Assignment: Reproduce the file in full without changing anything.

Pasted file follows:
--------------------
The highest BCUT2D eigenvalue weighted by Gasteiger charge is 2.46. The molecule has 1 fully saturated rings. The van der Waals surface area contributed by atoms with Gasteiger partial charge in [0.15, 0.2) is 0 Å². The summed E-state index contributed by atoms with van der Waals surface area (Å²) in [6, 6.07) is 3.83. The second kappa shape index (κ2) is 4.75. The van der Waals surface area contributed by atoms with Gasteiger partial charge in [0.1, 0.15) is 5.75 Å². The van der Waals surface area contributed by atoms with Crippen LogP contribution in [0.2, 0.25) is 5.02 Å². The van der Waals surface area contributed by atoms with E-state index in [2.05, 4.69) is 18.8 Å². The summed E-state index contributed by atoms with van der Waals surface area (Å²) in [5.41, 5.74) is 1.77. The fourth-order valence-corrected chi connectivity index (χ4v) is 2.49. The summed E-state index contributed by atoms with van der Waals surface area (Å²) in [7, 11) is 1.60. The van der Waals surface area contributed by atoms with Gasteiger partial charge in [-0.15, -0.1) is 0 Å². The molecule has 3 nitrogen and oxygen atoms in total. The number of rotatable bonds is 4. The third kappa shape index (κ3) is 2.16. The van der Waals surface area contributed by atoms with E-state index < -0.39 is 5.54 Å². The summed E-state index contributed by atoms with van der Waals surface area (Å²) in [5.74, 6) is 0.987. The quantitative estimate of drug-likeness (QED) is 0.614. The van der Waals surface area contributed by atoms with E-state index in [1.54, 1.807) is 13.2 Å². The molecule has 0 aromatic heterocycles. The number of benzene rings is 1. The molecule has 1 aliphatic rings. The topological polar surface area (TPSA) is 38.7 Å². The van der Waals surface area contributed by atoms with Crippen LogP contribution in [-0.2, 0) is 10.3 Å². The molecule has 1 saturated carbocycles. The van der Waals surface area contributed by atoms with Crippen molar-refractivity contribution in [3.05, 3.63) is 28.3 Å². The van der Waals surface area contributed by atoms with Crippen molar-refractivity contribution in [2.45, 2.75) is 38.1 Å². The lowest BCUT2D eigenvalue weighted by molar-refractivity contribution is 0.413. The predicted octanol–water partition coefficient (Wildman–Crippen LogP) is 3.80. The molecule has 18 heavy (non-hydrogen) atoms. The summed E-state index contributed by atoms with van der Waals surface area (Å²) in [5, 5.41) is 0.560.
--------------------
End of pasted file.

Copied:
The highest BCUT2D eigenvalue weighted by Gasteiger charge is 2.46. The molecule has 1 fully saturated rings. The van der Waals surface area contributed by atoms with Gasteiger partial charge in [0.15, 0.2) is 0 Å². The summed E-state index contributed by atoms with van der Waals surface area (Å²) in [6, 6.07) is 3.83. The second kappa shape index (κ2) is 4.75. The van der Waals surface area contributed by atoms with Gasteiger partial charge in [0.1, 0.15) is 5.75 Å². The van der Waals surface area contributed by atoms with Crippen LogP contribution in [0.2, 0.25) is 5.02 Å². The van der Waals surface area contributed by atoms with E-state index in [2.05, 4.69) is 18.8 Å². The summed E-state index contributed by atoms with van der Waals surface area (Å²) in [5.41, 5.74) is 1.77. The fourth-order valence-corrected chi connectivity index (χ4v) is 2.49. The summed E-state index contributed by atoms with van der Waals surface area (Å²) in [7, 11) is 1.60. The van der Waals surface area contributed by atoms with Gasteiger partial charge in [-0.15, -0.1) is 0 Å². The molecule has 3 nitrogen and oxygen atoms in total. The number of rotatable bonds is 4. The third kappa shape index (κ3) is 2.16. The van der Waals surface area contributed by atoms with E-state index < -0.39 is 5.54 Å². The summed E-state index contributed by atoms with van der Waals surface area (Å²) in [5.74, 6) is 0.987. The quantitative estimate of drug-likeness (QED) is 0.614. The van der Waals surface area contributed by atoms with E-state index in [1.54, 1.807) is 13.2 Å². The molecule has 0 aromatic heterocycles. The number of benzene rings is 1. The molecule has 1 aliphatic rings. The topological polar surface area (TPSA) is 38.7 Å². The van der Waals surface area contributed by atoms with Crippen LogP contribution in [-0.2, 0) is 10.3 Å². The molecule has 1 saturated carbocycles. The van der Waals surface area contributed by atoms with Crippen molar-refractivity contribution in [3.05, 3.63) is 28.3 Å². The van der Waals surface area contributed by atoms with Crippen molar-refractivity contribution in [2.45, 2.75) is 38.1 Å². The lowest BCUT2D eigenvalue weighted by molar-refractivity contribution is 0.413. The predicted octanol–water partition coefficient (Wildman–Crippen LogP) is 3.80. The molecule has 18 heavy (non-hydrogen) atoms. The summed E-state index contributed by atoms with van der Waals surface area (Å²) in [5, 5.41) is 0.560.